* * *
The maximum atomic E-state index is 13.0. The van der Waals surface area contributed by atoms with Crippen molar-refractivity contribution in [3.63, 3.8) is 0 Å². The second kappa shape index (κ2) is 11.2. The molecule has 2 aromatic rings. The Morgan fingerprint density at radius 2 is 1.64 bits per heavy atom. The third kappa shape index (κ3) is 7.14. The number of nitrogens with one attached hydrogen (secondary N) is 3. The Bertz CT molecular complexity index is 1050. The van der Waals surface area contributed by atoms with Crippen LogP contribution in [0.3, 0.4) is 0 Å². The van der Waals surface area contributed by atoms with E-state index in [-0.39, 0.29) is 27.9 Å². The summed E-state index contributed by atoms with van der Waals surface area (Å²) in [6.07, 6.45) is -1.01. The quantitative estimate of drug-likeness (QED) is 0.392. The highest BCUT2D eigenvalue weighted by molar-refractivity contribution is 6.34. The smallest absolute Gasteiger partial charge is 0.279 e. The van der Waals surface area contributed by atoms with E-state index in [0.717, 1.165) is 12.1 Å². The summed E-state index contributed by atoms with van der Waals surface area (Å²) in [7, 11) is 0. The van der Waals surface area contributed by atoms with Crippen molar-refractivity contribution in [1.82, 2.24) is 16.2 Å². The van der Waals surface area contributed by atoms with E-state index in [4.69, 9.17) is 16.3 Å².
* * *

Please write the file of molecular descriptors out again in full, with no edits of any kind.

The maximum atomic E-state index is 13.0. The van der Waals surface area contributed by atoms with Crippen molar-refractivity contribution in [3.63, 3.8) is 0 Å². The second kappa shape index (κ2) is 11.2. The molecule has 2 aromatic rings. The Morgan fingerprint density at radius 2 is 1.64 bits per heavy atom. The third kappa shape index (κ3) is 7.14. The number of nitrogens with one attached hydrogen (secondary N) is 3. The Bertz CT molecular complexity index is 1050. The van der Waals surface area contributed by atoms with Crippen LogP contribution in [0.3, 0.4) is 0 Å². The van der Waals surface area contributed by atoms with E-state index in [-0.39, 0.29) is 27.9 Å². The summed E-state index contributed by atoms with van der Waals surface area (Å²) in [6.07, 6.45) is -1.01. The quantitative estimate of drug-likeness (QED) is 0.392. The highest BCUT2D eigenvalue weighted by molar-refractivity contribution is 6.34. The smallest absolute Gasteiger partial charge is 0.279 e. The van der Waals surface area contributed by atoms with E-state index in [0.717, 1.165) is 12.1 Å². The summed E-state index contributed by atoms with van der Waals surface area (Å²) in [7, 11) is 0. The van der Waals surface area contributed by atoms with Crippen molar-refractivity contribution in [1.82, 2.24) is 16.2 Å². The van der Waals surface area contributed by atoms with E-state index in [4.69, 9.17) is 16.3 Å².